Your office is prosecuting a case involving former Las Vegas attorney Easton Harris, who is on the run and is charged with defrauding investors of $167,000 in a fake marijuana cultivation facility investment scam. Why is this case significant to the DA’s office?
Harris and another defendant, Jonathan Peirsol, are charged with four Category B felonies. What makes this case a little bit more important to us is that Harris is a lawyer, and lawyers have reputations for sometimes not being as honest as we’d like them to be. But lawyers are human beings, just like anybody else.
What this lawyer did in particular was, he basically pulled a scam. He said “I’ve got a business opportunity for you folks. And if you invest in this business, you’re going to get returns.” And I think most people want to believe they can trust a lawyer. So he stole $167,000 from two people because he duped them, and it hurts the profession; it hurts everybody involved that ever deals with lawyers. So I think that’s what brought this case to a higher profile.
Editor’s note: Chris Peterson, an attorney in the Clark County public defender’s office, argued the public should reserve judgment on Harris’ case before he’s tried. Peterson, who represented Harris during an initial hearing June 6 before Harris went missing, challenged Wolfson’s office to comb through financial records to ensure the allegations are “legitimate.”
“The state has to pour through these records, and they haven’t done that yet,” Peterson said. “With a lot of financial cases, there are many records to pour through.
“Until that happens, Mr. Harris is presumed to be innocent, and it’s not appropriate for the DA’s office to make those allegations.”
Request for comment from Harris’ former assistant at Rock N’ Roll Legal, Michael Garth, went unreturned. Private attorneys representing the two people listed in the indictment against Harris declined comment.
With the legalization this year of marijuana and sales on July 1, has your office seen a lot of marijuana scamming and investment crimes?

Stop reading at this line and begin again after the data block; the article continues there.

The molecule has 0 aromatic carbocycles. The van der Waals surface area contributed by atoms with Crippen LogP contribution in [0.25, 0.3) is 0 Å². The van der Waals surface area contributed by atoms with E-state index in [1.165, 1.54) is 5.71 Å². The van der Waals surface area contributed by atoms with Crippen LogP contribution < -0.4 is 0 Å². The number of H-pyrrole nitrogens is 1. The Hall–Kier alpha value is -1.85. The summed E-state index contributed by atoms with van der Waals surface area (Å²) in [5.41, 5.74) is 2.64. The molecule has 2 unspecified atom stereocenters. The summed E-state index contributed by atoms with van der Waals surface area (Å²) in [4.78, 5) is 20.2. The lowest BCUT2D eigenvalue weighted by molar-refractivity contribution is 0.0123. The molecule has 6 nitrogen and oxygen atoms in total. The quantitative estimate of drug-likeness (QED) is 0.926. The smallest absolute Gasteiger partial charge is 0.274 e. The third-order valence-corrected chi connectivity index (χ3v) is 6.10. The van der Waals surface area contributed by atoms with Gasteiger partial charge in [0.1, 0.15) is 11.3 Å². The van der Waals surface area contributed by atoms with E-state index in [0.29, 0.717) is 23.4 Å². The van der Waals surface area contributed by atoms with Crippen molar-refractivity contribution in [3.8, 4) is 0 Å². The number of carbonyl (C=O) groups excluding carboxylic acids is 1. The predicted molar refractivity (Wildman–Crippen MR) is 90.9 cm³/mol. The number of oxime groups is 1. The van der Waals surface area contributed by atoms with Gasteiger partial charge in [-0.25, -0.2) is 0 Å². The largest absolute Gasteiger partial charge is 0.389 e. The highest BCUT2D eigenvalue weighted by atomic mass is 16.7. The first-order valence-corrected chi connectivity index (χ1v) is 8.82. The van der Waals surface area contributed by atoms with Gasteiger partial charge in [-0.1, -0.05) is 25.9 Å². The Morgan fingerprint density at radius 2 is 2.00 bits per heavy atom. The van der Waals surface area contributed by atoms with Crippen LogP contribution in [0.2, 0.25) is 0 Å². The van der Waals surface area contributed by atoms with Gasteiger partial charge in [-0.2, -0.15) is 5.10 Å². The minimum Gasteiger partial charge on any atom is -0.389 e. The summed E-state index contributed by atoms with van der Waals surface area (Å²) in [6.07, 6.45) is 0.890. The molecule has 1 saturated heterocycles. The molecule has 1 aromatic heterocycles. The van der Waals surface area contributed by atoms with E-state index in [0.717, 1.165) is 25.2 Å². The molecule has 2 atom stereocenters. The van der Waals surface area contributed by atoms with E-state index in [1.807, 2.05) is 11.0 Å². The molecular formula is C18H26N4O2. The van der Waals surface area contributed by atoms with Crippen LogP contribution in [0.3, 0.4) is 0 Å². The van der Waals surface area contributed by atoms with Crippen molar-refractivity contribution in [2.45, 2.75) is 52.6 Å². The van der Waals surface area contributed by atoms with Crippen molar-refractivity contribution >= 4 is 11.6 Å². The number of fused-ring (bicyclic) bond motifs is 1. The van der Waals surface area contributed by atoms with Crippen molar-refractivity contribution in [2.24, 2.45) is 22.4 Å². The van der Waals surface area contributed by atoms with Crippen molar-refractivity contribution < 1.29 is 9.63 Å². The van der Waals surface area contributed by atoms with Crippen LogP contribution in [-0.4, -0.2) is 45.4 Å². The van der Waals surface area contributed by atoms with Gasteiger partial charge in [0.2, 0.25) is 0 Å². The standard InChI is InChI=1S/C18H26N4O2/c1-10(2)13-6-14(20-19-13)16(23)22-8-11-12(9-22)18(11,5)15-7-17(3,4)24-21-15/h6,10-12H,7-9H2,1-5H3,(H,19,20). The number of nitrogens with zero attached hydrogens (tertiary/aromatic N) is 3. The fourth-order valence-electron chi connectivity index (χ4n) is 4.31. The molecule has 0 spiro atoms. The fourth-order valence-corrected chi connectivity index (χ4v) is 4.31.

This is the first one I’m aware of, but I expect others. That was part of this guy’s ploy. Nevada just legalized recreational marijuana, so it’s going to be a boom industry, and other people should get in now. That’s part of the allure that brought these people to part with their money.
This is the first one to my knowledge of a marijuana business fraud. With recreational marijuana being so new still, I expect more.
What other crimes have you seen or are you expecting?
More robberies, because these are cash businesses. Other states that have legalized recreational marijuana have experienced that kind of thing with cash. Where there’s cash, there’s opportunity for thieves.
Any advice you’d have for people to avoid ending up against your office in court?
Don’t drive while impaired. If people want to ingest marijuana in the privacy of their own home, I’ve got no problem with that. Our voters have spoken, they said make legalized marijuana available to people and I accept that. What I don’t accept is people who smoke or ingest marijuana and then go driving when they’re impaired.
Marijuana comes in different strengths, different qualities; edibles affect your body differently than smoking. But there are increases in motor vehicle accidents — and specifically fatalities — while people have been ingesting marijuana in states like Colorado and Washington. I don’t want people getting hurt on our roadways because of marijuana users.